That there is hereby created a bureau of fine arts, with a director thereof, who shall be learned and experienced in matters pertaining to the fine arts, who shall be the head thereof, to be appointed by the secretary of education, and who shall receive a salary equal to that of the assistant secretary, and whose tenure of office shall be like that of the heads of other bureaus.

Now, all the other changes in that are subsidiary to the change in it from a department to a bureau. Beginning on page 3, after line 9,


strike out the word "secretary” and the three lines following it, and on line 23 introduce the word “director," etc., and strike out all on page 4, line 4, down to line 11, and in place of section 4 introduce a new section 4 to read as follows:

The director of fine arts shall establish in the District of Columbia a research school of arts which shall experiment in the methods, material, practice, motive, and purpose of artistic expression, especially that of architectural ornament.

He shall determine what class of students are eligible for this school and make all necessary regulations and employ such teachers, assistants, and supply of material as may be necessary. He shall lease or build such quarters as may be necessary. And then in place of section 5 substitute a section to read as follows:

For the purpose of carrying these provisions into effect the sum of $1,000,000, or so much thereof as may be necessary, is hereby authorized to be appropriated annually.

Before making any discussion I would like to read the remaining amendments to this bill, and then take up the discussion as a whole, because they are all more or less related although they may not be apparent at first.

On page 7 of the bill, H. R. 3923, I would strike out section 9 and substitute therefor a section 9 that would read as follows:

SEC. 9. In order to assist in carrying out the provisions of section 7 and section 8, the secretary of education shall establish civil academies in conjunction with every State agricultural college, wherein any citizen of the United States, or prospective citizen, 14 years of age or over, may be enrolled as a student for not less than two years or more than five years. The entrance examination shall be limited to moral worth and a desire to learn.

During this period the students enrolled shall perform such tasks as may be assigned to them for the purpose of their physical maintenance.

So far as may be, each student may choose the self-supporting occupation most suitable to his or her course of study. However, the tilling of the soil or other agricultural pursuits will be, in part at least, required as of fundamental educational importance.

The students shall be furnished such text books as they may require and receive such advice and guidance in the use of them as may be considered necessary by properly appointed instructors.

In order to carry this provision into effect the sum of $50,000,000, or as much thereof as may be necessary, is authorized to be appropriated annually.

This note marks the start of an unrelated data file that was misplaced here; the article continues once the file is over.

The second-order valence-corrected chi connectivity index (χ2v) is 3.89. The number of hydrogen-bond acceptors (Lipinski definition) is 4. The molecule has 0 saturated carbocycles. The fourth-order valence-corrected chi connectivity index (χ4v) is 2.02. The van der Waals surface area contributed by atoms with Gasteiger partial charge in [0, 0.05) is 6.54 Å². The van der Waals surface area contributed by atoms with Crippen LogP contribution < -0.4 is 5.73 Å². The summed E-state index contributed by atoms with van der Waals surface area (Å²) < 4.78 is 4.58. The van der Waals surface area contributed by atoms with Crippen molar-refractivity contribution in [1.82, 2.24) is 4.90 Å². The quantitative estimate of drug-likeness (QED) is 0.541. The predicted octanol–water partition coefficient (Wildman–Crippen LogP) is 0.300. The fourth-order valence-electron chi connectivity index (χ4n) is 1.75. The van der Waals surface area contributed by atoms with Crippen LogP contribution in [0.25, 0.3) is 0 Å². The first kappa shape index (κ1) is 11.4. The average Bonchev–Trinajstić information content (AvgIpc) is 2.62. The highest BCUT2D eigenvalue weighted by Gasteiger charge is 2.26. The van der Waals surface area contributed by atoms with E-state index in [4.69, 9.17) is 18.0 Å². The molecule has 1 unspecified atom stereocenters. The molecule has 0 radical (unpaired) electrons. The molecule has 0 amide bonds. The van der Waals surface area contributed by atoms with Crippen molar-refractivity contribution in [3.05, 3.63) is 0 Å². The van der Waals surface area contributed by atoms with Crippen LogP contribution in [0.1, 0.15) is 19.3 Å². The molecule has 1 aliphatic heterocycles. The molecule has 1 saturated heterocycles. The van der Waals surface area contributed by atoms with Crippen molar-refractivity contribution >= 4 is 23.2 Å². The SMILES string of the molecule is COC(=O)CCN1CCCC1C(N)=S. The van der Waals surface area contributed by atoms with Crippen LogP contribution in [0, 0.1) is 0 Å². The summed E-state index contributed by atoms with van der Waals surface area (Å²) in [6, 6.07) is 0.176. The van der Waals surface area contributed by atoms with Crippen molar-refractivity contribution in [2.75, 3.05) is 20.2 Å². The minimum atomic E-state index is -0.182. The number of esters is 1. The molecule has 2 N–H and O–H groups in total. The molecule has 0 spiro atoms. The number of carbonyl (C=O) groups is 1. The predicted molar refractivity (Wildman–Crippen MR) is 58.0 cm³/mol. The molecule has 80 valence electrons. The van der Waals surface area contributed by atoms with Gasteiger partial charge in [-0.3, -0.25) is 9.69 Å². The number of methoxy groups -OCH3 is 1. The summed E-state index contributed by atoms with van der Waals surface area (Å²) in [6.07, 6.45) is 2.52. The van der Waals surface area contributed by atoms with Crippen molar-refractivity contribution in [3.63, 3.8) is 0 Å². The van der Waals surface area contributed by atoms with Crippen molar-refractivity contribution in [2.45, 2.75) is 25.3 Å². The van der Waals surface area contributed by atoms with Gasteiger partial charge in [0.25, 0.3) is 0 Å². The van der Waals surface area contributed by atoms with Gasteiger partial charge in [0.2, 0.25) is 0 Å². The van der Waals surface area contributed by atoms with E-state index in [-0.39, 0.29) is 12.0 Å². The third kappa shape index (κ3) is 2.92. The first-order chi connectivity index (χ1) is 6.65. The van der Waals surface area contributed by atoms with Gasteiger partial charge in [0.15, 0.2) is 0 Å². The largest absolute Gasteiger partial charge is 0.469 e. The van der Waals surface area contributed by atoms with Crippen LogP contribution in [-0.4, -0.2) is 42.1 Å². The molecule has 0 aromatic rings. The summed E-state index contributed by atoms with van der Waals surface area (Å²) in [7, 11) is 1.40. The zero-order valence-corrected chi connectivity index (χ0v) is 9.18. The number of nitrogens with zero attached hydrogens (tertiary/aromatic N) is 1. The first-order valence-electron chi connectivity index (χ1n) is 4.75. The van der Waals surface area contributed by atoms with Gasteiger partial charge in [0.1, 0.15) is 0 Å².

That is taking the same sum of money as is now carried by section 9 and appropriating it to this new section. Therefore it does not increase the amount of money involved in this bill

Then I would add to section 10, on page 10, the following:

In carrying into effect the provisions of this section, especial care should be given to associating physical development with the learning the methods of tilling the soil and the care of orchards, and in so far as may be such instruction should be under the supervision and advice of the State agricultural colleges and experiment stations.

When the free use of municipal park land and vacant lots proves insufficient for city school gardens, and in order to encourage the States to carry out this principle, $1,000,000, or so much thereof as may be necessary is authorized to be appropriated annually for the purchase of school farm land.

It shall be available only when local authorities furnish equal amounts to the sum allotted to their locality. Such land, when no longer needed for school purposes, can be sold by the secretary of education and the funds therefrom may be reinvested in other school garden land where needed.

I think it must be obvious to everyone that if we are to have a department of education its functions would be to do those things in education which the States and localities are not doing and which can not be as well done as they could be by the Government.

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The first of these relates to citizenship and the defense of the Nation.

We have a Military Academy at West Point and a Naval Academy at Annapolis, and with the men trained in them with a small Army and a reasonable Navy we are safe against enemies from without. Therefore the danger to our Republic lies in the votes of an unintelligent constituency.

Our recent war disclosed the astonishing fact that one quarter of the men drafted for service were illiterate, and many others could not understand, much less give orders. To correct this defect in the men in the service, the Secretary of War established schools in the Army while in service, as had already been in practice in the Navy.

Since the war the efforts of the several States have been directed to correcting this evil. The heavy burden required is the reason for the existence of this bill.

We have heard very urgent arguments why this bill should not pass on account of education being a State function, but it must be acknowledged that during the past when left to the States we had 25 per cent of illiteracy; therefore, taken as a whole, the States have not met the needs.

Furthermore, this subject of education has not been sufficiently studied from the side of orderly and natural development of the individual.